Seasons’ Greetings, BugFans,
In lieu of the usual bug biography, the BugLady presents The Twelve Bugs of Christmas—a tribute to a dozen insects (a Baker’s Dozen, really) that were photographed this year but not featured in a BOTW. Let the singing commence.
On the twelfth day of Christmas, the BugLady gave to me:
OK—the BugLady can’t sustain that, but BugFans may hum along on their own.
Admired even by Arachnophobes, they can leap distances up to 50 times their length, though they unfurl a “dragline” for safety as they go. This one answers to the name of Phidippus clarus.
Bumblebee and Company
And that’s why they’re called “Pollinators.”
Before they are Masters of the Air, immature darners, called naiads, creep about underwater. Naiads leave the water at night to begin their transformation (fewer predators, moister air), leaving shed skins (exuviae) and a glint of sunshine on wings for late-risers to discover.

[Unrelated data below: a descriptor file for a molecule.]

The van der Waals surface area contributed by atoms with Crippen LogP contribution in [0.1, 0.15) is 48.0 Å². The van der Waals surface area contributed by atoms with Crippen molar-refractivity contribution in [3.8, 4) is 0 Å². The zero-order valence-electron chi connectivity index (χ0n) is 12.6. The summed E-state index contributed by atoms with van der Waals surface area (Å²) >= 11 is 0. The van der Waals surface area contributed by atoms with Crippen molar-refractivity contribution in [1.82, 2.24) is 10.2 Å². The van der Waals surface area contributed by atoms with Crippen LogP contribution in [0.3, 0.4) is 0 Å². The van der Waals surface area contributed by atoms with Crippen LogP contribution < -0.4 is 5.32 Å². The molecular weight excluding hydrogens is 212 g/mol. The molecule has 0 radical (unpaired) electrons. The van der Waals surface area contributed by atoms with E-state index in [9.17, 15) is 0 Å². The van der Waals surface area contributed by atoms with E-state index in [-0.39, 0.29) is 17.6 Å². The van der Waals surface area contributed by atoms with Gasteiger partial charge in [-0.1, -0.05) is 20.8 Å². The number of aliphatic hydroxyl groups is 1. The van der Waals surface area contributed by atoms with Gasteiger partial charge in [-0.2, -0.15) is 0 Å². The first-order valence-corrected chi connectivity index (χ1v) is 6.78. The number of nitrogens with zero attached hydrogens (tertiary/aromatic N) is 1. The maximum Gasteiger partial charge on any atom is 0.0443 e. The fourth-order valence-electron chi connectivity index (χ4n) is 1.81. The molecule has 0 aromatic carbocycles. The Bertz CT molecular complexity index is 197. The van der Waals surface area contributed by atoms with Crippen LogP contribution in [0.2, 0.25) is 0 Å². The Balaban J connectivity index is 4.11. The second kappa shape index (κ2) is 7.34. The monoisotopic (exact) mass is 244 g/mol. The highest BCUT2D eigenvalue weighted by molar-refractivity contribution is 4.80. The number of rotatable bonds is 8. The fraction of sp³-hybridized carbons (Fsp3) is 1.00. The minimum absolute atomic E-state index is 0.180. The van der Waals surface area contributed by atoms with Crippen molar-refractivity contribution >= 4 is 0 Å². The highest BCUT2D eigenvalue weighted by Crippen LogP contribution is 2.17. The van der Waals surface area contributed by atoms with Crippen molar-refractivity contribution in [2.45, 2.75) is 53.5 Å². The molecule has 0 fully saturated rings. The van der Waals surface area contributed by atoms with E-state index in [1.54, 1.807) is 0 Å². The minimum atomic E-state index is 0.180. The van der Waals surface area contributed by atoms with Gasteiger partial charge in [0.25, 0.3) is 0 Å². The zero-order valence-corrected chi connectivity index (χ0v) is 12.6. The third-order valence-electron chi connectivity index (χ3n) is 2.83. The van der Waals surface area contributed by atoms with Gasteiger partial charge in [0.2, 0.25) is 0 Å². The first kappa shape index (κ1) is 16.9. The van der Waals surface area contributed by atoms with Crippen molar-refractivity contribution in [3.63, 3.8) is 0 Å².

Crab Spider On Trillium
A warm, spring day; a small, early predator; a beautiful spot for an ambush.
A Japanese Beetle
It’s one spiffy-looking beetle – unless it’s eating your roses, grapes, raspberries, cherries, basswoods, birches, beans, strawberries, peaches, etc., etc., etc.
They sometimes come in non-camo pink. This lovely plant-feeding leaf-mimic has the Best Nymph Ever! Looks like an Arthur Rackham drawing the BugLady saw once.
There’s a reason they named it Butterfly weed!
Still life: Carnivores on Yellow Flower
The BugLady always checks out motionless insects and is frequently rewarded for her troubles. Sharing may be caring (or is it the other way around?), but arthropods are notably unsentimental. Did the ambush bug get the bumblebee, or did the crab spider? (Oh yes, there is!)
A glamour shot of a Red and Green Stinkbug
Resplendent in Christmas colors, on the BugLady’s white plasticware.
The business end of a Water Scorpion
Possibly aimed at an hors d’ oeuvre…
Two Jagged Ambush Bugs spooning
A bug-magnet like swamp milkweed is a felicitous place for two lusty carnivores to hang out.
…and a Racket-Tailed Emerald in a Pear Tree
(or maybe a buckthorn)—No mystery why Dragonfly fans are Dragonfly fans.
The Bug Lady